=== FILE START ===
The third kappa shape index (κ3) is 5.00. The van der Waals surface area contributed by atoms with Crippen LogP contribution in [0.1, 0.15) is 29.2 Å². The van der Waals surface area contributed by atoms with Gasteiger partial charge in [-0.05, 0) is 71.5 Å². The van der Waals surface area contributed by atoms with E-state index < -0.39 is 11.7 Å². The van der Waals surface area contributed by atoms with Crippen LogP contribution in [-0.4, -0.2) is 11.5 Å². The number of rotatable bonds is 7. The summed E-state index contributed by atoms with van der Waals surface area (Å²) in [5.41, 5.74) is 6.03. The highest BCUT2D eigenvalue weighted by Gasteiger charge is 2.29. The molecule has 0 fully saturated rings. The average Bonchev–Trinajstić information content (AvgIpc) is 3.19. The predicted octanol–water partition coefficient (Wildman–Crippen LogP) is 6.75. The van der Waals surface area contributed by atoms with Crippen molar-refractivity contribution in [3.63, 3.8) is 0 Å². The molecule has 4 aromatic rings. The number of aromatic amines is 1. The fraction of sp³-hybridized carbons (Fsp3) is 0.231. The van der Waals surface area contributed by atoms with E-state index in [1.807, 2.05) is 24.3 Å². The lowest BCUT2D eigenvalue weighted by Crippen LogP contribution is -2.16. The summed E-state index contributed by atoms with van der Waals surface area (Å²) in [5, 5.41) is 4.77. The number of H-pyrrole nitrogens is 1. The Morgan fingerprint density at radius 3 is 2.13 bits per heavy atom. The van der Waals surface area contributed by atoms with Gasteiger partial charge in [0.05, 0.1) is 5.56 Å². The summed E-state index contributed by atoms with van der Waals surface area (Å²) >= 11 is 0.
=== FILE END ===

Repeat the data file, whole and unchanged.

The third kappa shape index (κ3) is 5.00. The van der Waals surface area contributed by atoms with Crippen LogP contribution in [0.1, 0.15) is 29.2 Å². The van der Waals surface area contributed by atoms with Gasteiger partial charge in [-0.05, 0) is 71.5 Å². The van der Waals surface area contributed by atoms with E-state index < -0.39 is 11.7 Å². The van der Waals surface area contributed by atoms with Crippen LogP contribution in [-0.4, -0.2) is 11.5 Å². The number of rotatable bonds is 7. The summed E-state index contributed by atoms with van der Waals surface area (Å²) in [5.41, 5.74) is 6.03. The highest BCUT2D eigenvalue weighted by Gasteiger charge is 2.29. The molecule has 0 fully saturated rings. The average Bonchev–Trinajstić information content (AvgIpc) is 3.19. The predicted octanol–water partition coefficient (Wildman–Crippen LogP) is 6.75. The van der Waals surface area contributed by atoms with Crippen molar-refractivity contribution in [3.63, 3.8) is 0 Å². The molecule has 4 aromatic rings. The number of aromatic amines is 1. The fraction of sp³-hybridized carbons (Fsp3) is 0.231. The van der Waals surface area contributed by atoms with E-state index in [1.807, 2.05) is 24.3 Å². The lowest BCUT2D eigenvalue weighted by Crippen LogP contribution is -2.16. The summed E-state index contributed by atoms with van der Waals surface area (Å²) in [5, 5.41) is 4.77. The number of H-pyrrole nitrogens is 1. The Morgan fingerprint density at radius 3 is 2.13 bits per heavy atom. The van der Waals surface area contributed by atoms with Gasteiger partial charge in [0.05, 0.1) is 5.56 Å². The summed E-state index contributed by atoms with van der Waals surface area (Å²) >= 11 is 0.